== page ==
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    To the OP: You should be your husband's best friend. I don't think anything else really works in the long run.
    Jigga:
    Why must you chastise my brilliant idea with facts and logic? **picks up toys (and wine) and goes home**


    2 members found this post helpful.

  15. #55
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    Sep. 20, 2005
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    Quote Originally Posted by saultgirl View Post
    SNL, it's great for you that your fiance didn't mind you travelling out of town and staying at another man's house. However, I think most people would look at it as tremendously disrespectful to your significant other, and would not tolerate that as appropriate behaviour in a relationship.
    Saultgirl, this isn't the first time you've had negative things so say about my relationship. Quite frankly, I find your point of view really sad. Visiting a friend is not "disrespectful behavior". Dishonestly, jealousy, infidelity - those are disrespectful behaviors. You're allowed to have a life outside of your relationship with your SO. There's a whole big world out there and not everyone is a jealous fruitbat.
    "Are you yawning? You don't ride well enough to yawn. I can yawn, because I ride better than you. Meredith Michael Beerbaum can yawn. But you? Not so much..."
    -George Morris


    3 members found this post helpful.

  16. #56
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    Dec. 21, 2005
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    Quote Originally Posted by SaturdayNightLive View Post
    Saultgirl, this isn't the first time you've had negative things so say about my relationship. Quite frankly, I find your point of view really sad. Visiting a friend is not "disrespectful behavior". Dishonestly, jealousy, infidelity - those are disrespectful behaviors. You're allowed to have a life outside of your relationship with your SO. There's a whole big world out there and not everyone is a jealous fruitbat.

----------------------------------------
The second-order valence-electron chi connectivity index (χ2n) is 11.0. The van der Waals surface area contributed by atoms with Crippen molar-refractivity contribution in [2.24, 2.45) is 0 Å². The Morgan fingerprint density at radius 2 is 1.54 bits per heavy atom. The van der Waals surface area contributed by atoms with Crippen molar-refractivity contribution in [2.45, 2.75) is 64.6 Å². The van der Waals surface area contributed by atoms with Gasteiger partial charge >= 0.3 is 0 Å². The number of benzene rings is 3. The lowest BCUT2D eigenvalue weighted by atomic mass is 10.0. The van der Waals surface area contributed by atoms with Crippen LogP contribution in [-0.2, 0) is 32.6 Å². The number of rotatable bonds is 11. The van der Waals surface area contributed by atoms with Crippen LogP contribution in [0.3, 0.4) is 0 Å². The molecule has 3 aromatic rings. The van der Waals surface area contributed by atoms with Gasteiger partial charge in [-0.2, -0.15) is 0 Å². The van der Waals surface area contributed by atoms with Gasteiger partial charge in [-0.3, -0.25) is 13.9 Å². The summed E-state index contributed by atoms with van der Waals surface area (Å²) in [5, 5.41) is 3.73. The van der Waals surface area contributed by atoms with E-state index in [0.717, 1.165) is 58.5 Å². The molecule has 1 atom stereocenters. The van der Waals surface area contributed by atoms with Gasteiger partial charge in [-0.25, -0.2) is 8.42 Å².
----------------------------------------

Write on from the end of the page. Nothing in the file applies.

I trust my SO and he trusts me. I find your behavior disrespectful and it wouldn't be acceptable in my relationship. My SO/DH and I spend 4 nights a week apart and have for years. We don't spend overnights alone with members of the opposite sex.

    But, you're not living my life and I'm not living yours. So, whatever makes you guys happy, go for it.


    1 members found this post helpful.

  17. #57
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    Sep. 20, 2005
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    Visiting friends out of town is unacceptable. Gotcha. Just opposite sex friends? What about gay friends? Bisexuals?

    I'm not judging your relationship - try not to judge mine.
    "Are you yawning? You don't ride well enough to yawn. I can yawn, because I ride better than you. Meredith Michael Beerbaum can yawn. But you? Not so much..."
    -George Morris


    2 members found this post helpful.

  18. #58
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    Dec. 21, 2005
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    Quote Originally Posted by SaturdayNightLive View Post
    Visiting friends out of town is unacceptable. Gotcha. Just opposite sex friends? What about gay friends? Bisexuals?

    I'm not judging your relationship - try not to judge mine.
    Where did I say visiting out of town friends was unacceptable? Don't twist and don't put words in my mouth.

    Staying alone with an Opposite Sex Friend is unacceptable in our relationship.


    2 members found this post helpful.

  19. #59
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    Apr. 29, 2006
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    SNL: Would your SO be o-kay with you staying with a friend who was encouraging you to have an affair?


    2 members found this post helpful.

  20. #60
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    Quote Originally Posted by Come Shine View Post
    SNL: Would your SO be o-kay with you staying with a friend who was encouraging you to have an affair?
    Of course not. But I wasn't responding to the OP. I was responding to the poster who asked who in their right mind would allow their SO to stay at an opposite sex friend's house. As if the very act of sleeping in the same building constitutes infidelity.
    "Are you yawning? You don't ride well enough to yawn. I can yawn, because I ride better than you. Meredith Michael Beerbaum can yawn. But you? Not so much..."
    -George Morris


    2 members found this post helpful.